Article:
Somewhere back there in time . . . I think it was long about ’67 or so, I went to The Who? concert in my hometown. Right in the middle of the event, as they were singing raucously about the existential crisis of growing up in my g-generation, suddenly Pete Townshend’s up there swinging his guitar around like an axe, tearing up amplifiers and microphones and actually wrecking the whole stage.
It felt like a wild dream. Maybe the ’60’s were a dream; I don’t know. As to whether they were a good dream or a bad one, I guess it would depend on whether you had to go to Vietnam, or not.
This Who memory returned to me yesterday, along with a host of other old episodes, drug up from the vaults of time.
A few days ago, my friend Fred loaned me a book, Richard Perry’s autobiography, Cloud Nine, about his life and his many years producing records with famous and and infamous rock stars.
There was no mention, so far, in his book of the Who’s infamous in-concert destruction, but the trail of memories that Richard retrieves from those halcyon days is quite a trip, if you catch my drift.
After putting the book down for a few minutes, with my mind full of those old rock memories, I felt like Guy Noire, pondering life’s persistent questions.
Questions like . . . who the heck was Billy Shears?
Well gollee, y’all. Richard Perry answers that question in his book!
So I was reading Cloud Nine while whizzing through a cloud at 30,000 ft. This musically trained kid in Brooklyn had, during the course of his lifetime, finagled his groove through Brooklyn and Detroit, Los Angeles and beyond, into a high-flying career, the recollection of which makes for some interesting reading.
The guy started his career before Elvis even had a hound dog. Through his retelling of those long-gone days, I learned who was responsible for naming the new musical trend, rock ’n roll. . . where the new vibes had originated (Cleveland) and the DJ guy who coined the phrase that Freed our g-generation to go hog wild with the twist and the frug, the watusi and the whatsittoya, instead of us being confined to the ancient foxtrot.
It pays to read books, y’all! You can learn stuff from them.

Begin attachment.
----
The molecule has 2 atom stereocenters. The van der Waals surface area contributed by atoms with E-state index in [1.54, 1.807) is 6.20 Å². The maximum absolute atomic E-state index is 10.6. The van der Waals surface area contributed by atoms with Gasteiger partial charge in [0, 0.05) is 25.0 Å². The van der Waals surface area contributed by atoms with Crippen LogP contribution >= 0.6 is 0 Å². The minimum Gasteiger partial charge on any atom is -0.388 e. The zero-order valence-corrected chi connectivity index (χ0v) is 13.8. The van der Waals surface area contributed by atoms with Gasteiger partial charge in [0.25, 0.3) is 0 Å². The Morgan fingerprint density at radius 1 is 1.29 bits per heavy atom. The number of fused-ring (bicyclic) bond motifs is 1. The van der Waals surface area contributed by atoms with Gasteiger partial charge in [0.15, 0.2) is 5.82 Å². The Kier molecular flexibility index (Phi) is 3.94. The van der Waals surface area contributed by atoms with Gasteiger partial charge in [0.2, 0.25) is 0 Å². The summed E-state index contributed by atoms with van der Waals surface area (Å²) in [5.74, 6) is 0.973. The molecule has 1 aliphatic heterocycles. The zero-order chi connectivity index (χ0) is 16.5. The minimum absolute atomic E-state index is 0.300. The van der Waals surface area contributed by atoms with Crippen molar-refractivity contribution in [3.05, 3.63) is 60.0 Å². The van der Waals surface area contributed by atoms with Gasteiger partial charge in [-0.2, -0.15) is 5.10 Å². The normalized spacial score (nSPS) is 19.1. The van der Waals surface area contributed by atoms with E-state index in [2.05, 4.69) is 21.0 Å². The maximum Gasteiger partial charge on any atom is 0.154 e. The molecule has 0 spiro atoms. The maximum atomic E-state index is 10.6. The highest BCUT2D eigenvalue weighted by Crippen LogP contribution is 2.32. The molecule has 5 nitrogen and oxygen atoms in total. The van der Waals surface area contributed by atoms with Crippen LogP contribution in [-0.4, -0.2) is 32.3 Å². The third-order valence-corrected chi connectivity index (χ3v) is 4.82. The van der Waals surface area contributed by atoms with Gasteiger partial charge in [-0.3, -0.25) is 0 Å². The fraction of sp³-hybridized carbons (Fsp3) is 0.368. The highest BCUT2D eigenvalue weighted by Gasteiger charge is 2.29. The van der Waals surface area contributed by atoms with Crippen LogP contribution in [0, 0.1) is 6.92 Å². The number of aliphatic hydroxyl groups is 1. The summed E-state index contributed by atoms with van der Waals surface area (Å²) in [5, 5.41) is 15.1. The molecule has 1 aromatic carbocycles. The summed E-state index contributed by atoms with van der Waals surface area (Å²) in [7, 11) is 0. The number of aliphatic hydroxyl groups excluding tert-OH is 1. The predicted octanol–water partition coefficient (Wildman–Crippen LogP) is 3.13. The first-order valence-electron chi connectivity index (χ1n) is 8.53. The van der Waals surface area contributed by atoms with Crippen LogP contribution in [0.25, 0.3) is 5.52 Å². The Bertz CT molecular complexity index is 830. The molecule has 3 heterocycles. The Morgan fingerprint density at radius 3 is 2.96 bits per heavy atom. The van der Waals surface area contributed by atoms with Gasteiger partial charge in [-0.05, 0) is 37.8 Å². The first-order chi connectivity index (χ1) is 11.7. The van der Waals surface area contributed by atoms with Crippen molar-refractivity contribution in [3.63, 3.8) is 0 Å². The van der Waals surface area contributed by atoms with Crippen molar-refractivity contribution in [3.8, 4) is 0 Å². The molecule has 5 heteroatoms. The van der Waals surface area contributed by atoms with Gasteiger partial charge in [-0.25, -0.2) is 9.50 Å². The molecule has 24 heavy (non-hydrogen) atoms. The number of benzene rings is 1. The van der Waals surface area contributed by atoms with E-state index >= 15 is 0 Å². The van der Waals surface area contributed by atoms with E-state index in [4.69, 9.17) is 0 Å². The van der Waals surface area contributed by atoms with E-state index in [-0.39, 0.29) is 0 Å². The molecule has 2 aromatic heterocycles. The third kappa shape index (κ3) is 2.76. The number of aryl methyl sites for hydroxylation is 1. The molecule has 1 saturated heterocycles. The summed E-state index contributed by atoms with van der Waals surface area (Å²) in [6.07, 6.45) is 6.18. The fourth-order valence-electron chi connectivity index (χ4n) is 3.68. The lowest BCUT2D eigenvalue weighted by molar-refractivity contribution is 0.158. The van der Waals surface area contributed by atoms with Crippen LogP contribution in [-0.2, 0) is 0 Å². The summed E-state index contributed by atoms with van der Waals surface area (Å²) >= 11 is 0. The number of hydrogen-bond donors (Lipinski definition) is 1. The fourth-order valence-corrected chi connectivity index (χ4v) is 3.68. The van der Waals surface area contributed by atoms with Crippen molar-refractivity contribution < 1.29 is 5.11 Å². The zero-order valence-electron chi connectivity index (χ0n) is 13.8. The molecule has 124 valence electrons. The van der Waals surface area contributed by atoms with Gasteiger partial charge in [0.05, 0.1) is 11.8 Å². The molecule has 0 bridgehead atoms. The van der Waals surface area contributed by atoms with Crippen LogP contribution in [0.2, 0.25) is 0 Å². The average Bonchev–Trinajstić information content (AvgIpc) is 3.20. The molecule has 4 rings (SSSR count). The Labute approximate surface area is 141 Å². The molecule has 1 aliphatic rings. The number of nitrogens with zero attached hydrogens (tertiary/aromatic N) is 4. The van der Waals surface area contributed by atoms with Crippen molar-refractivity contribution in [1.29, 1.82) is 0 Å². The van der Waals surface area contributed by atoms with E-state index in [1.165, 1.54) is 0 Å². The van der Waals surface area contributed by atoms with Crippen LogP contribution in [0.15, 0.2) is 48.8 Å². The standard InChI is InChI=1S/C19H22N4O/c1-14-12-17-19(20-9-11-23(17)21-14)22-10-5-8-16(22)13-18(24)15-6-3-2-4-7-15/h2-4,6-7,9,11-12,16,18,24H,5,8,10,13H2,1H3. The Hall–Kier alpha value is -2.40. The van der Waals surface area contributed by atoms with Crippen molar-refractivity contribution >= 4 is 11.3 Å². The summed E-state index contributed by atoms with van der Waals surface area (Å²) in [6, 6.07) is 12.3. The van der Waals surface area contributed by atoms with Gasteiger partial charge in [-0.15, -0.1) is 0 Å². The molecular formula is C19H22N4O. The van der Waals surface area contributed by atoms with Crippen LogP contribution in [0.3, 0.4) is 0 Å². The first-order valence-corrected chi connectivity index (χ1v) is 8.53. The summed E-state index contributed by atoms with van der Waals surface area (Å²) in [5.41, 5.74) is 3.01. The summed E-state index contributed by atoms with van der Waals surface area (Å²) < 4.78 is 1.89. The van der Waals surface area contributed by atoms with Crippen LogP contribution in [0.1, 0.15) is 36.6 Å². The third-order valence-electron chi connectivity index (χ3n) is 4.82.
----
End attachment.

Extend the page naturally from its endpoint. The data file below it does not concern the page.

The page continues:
This world is about much more than what’s gleaming at you through online pixels and phony phone spells.
Remember my prediction here, kids. There will come a day when you discover that ancient manuscript, the Book!
Richard’s book turned me on to the backstories of Dave Brubeck changing the world with 5/4 time, how Streisand got her groove back when she came to a stony end, how Fats Domino made a comeback, the struggle that Nilsson had with his quest for love, which is tragic but I guess that’s just the way the story goes.
And there are so many stories out there, y’all!
In the mists of Cloud Nine we catch backstory glimpses of a half-century of grooves and boob-tube whooswhos . . . we hop on an irregular magical mystery tour, including the behind the scenes breakups, shakeups and wakes of that Act you’ve known for all these years and . . . who the heck is Billy Shears?
But seriously, so much happened back in the 20th-century and you may remember a lot of it with a little help from your friends.
We might even all get up and dance to a tune that was a hit before your mother was born, though she was born a long, long time ago.
If y’all catch some ole rock ’n roll memory trails, you can thank Alan Freed for rock ’n roll, and before him there was Bo and Satchmo, Fats, BB, Chuck, Sam Cooke and Dave and Barbra and even Ed Sullivan and the act you’ve known for all these years, along with the lovable Billy Shears!
So go read a book! Learn some stuff.